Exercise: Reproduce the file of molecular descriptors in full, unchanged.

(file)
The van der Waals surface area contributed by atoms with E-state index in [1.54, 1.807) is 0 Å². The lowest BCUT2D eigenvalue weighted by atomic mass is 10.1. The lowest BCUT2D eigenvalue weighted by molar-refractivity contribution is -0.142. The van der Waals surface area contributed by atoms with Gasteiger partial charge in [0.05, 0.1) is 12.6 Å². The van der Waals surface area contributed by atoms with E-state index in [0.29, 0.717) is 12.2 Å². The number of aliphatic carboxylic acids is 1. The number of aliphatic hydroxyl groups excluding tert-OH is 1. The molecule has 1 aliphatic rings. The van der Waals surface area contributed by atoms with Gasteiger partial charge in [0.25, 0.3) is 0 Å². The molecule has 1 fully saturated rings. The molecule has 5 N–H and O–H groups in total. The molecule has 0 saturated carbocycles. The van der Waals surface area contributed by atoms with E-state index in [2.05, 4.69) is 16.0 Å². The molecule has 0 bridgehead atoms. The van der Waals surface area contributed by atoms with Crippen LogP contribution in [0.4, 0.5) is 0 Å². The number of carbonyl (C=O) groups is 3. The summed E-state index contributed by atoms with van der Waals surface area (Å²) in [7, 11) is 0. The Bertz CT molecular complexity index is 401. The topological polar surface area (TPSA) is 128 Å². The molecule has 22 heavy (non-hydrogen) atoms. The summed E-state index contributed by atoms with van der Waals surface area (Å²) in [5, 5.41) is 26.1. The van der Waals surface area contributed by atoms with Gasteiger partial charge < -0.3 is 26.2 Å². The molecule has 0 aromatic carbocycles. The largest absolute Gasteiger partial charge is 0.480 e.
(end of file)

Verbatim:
The van der Waals surface area contributed by atoms with E-state index in [1.54, 1.807) is 0 Å². The lowest BCUT2D eigenvalue weighted by atomic mass is 10.1. The lowest BCUT2D eigenvalue weighted by molar-refractivity contribution is -0.142. The van der Waals surface area contributed by atoms with Gasteiger partial charge in [0.05, 0.1) is 12.6 Å². The van der Waals surface area contributed by atoms with E-state index in [0.29, 0.717) is 12.2 Å². The number of aliphatic carboxylic acids is 1. The number of aliphatic hydroxyl groups excluding tert-OH is 1. The molecule has 1 aliphatic rings. The van der Waals surface area contributed by atoms with Gasteiger partial charge in [0.25, 0.3) is 0 Å². The molecule has 1 fully saturated rings. The molecule has 5 N–H and O–H groups in total. The molecule has 0 saturated carbocycles. The van der Waals surface area contributed by atoms with E-state index in [2.05, 4.69) is 16.0 Å². The molecule has 0 bridgehead atoms. The van der Waals surface area contributed by atoms with Crippen LogP contribution in [0.4, 0.5) is 0 Å². The number of carbonyl (C=O) groups is 3. The summed E-state index contributed by atoms with van der Waals surface area (Å²) in [7, 11) is 0. The Bertz CT molecular complexity index is 401. The topological polar surface area (TPSA) is 128 Å². The molecule has 22 heavy (non-hydrogen) atoms. The summed E-state index contributed by atoms with van der Waals surface area (Å²) in [5, 5.41) is 26.1. The van der Waals surface area contributed by atoms with Gasteiger partial charge < -0.3 is 26.2 Å². The molecule has 0 aromatic carbocycles. The largest absolute Gasteiger partial charge is 0.480 e.